an blog | AJBlog Central | Contact me | Advertise | Follow me:

Why Purcell is back in the headlights

When Peter Crook vanished overnight in mid-term, the Purcell School clamped a lid on its embarrassment. No reason was given for his departure.

A new head was appointed, a man of impeccable credentials. David Thomas acted quickly to restore confidence and it did look for several months as though the school was alighting onto gentler pastures.

But two clouds hung heavy over Purcell. One was a whispering discontent from the previous head’s hushed-up departure and the other was a financial crisis. The two may not be unconnected.

Word of mouth has it that Mr Crook received a £200,000 payoff.

We cannot corroborate this figure. Neither Mr Crook nor the school will open their books. The figure has come to us independently from four different sources so it may have some credence, but we put it no stronger than that. Let’s assume the departure was not cost-free. Mr Crook now teaches at a foreign outpost of a British public school. The people who hired him still sit on the Purcell board.

purcell school


Apparently to cut costs, Quentin Poole’s post as head of music has been abolished. Mr Poole, who clashed with Mr Crook, is popular with staff and pupils. No other teacher has been affected by Mr Thomas’s cuts. The two episodes may, or may not, be related. Meanwhile, students are sitting their exams in an atmosphere of mistrust and uncertainty.

A parent writes to Slipped Disc: This [Poole] decision has caused enormous distress at the school when many are taking public exams. It has seriously undermined the headmaster’s authority at a time when – more than anything – Purcell needs good leadership and a steady, sensible hand. Pupils had been encouraged by his positive attitude at first but now feel betrayed. Parents are horrified but we don’t know what to do. Many are saying they would never have sent their children to the school if they had known music would be downgraded in this way.

A recent ex-student writes: During my time at Purcell Mr. Poole was one of the most helpful members of staff I have ever had. If a pupil had any sort of problem whether it be academic, personal, or musical Mr. Poole was always a reliable member of staff you could see who would always make time for you without question, and do his absolute best to sort it out as well as being extremely professional. Mr. Poole is a brilliant musician who has the respect of all the pupils at the school.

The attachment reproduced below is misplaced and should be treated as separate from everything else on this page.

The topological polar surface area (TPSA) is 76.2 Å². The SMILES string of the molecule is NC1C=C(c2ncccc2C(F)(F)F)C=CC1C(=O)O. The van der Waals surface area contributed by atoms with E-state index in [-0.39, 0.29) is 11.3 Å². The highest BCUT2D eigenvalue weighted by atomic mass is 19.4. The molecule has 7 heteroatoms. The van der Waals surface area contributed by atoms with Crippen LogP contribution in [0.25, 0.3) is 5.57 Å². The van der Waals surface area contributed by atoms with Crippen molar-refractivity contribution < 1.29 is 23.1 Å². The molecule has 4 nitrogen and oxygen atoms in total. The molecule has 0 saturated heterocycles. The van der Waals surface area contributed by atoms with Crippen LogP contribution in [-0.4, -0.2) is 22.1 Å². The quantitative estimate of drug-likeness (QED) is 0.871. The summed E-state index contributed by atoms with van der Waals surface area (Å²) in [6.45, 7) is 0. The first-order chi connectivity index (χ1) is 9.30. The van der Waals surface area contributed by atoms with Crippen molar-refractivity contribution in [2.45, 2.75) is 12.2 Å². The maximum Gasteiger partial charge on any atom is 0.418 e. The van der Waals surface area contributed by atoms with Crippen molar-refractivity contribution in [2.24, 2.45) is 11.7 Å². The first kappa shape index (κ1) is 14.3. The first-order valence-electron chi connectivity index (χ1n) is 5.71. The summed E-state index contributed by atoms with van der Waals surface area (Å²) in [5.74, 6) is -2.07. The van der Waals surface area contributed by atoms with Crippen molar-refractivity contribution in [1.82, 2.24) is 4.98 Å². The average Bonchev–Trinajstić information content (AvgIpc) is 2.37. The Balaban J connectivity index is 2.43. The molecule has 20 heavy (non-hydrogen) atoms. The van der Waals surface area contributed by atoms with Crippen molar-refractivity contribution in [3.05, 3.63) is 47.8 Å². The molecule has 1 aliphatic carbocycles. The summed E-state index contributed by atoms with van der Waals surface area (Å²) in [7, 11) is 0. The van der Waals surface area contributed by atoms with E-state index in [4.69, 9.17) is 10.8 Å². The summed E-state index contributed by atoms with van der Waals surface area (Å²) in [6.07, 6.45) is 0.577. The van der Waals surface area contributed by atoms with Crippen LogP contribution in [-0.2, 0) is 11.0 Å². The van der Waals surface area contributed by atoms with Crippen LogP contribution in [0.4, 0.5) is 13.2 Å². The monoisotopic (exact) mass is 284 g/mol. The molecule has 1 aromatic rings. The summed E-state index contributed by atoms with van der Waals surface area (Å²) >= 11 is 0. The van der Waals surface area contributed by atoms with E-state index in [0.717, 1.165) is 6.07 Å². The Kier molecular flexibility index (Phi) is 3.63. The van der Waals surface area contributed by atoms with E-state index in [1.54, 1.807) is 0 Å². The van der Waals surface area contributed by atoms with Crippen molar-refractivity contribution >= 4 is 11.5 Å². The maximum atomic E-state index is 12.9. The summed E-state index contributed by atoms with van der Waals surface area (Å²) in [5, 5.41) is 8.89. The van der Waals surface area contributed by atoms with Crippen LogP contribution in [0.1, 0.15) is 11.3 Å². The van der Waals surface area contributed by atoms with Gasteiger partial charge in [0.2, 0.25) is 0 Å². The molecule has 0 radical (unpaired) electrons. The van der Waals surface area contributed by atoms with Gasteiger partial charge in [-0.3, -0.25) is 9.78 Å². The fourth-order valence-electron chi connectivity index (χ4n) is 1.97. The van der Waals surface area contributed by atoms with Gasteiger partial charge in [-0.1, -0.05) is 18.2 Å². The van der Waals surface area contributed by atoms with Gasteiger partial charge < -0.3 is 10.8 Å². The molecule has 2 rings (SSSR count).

Learning little from its past timidity, the Purcell School is frozen once more in the glare of headlights. At a time when elite music schools are under increased public scrutiny for various other reasons, silence may no longer be the best policy.


Related Posts Plugin for WordPress, Blogger...


  1. Stephen Swanson says:

    The Purcell School has no shortage of fine, impeccably caring teachers. My time as a student at the school in the late 1990s was so special because of the extraordinary work of people like Quentin Poole, Edward Longstaff, Alison Cox and then-Headmaster John Bain. As one of the very few Americans at Purcell I was made to feel perfectly welcome by the warmth of the staff, and my two years in England still rank among the happiest of my life.

    The school has made so many staffing decisions that have been so right over the years (Mr. Crook notwithstanding) that I fail to comprehend how it can make such a baffling decision as to remove the position of Head of Music. Quentin Poole is a musician of exceptional intelligence and empathy who was always there for help and to answer questions. He was a first-rate conducting teacher, and approached every subject he taught with joy and passion. The presence of a strong Head of Music gave Purcell a great deal of validity as one of the world’s great music schools. In the absence of this position I wonder if that status can be maintained.

    So much about the school is so right, but then if the people responsible for hiring Mr. Crook are still on the scene maybe no one should be surprised if reprehensible decisions such as this one become commonplace.

  2. Current Purcell academic teacher says:

    Mr Lebrecht,

    May I please correct and enlarge on some of your statement above?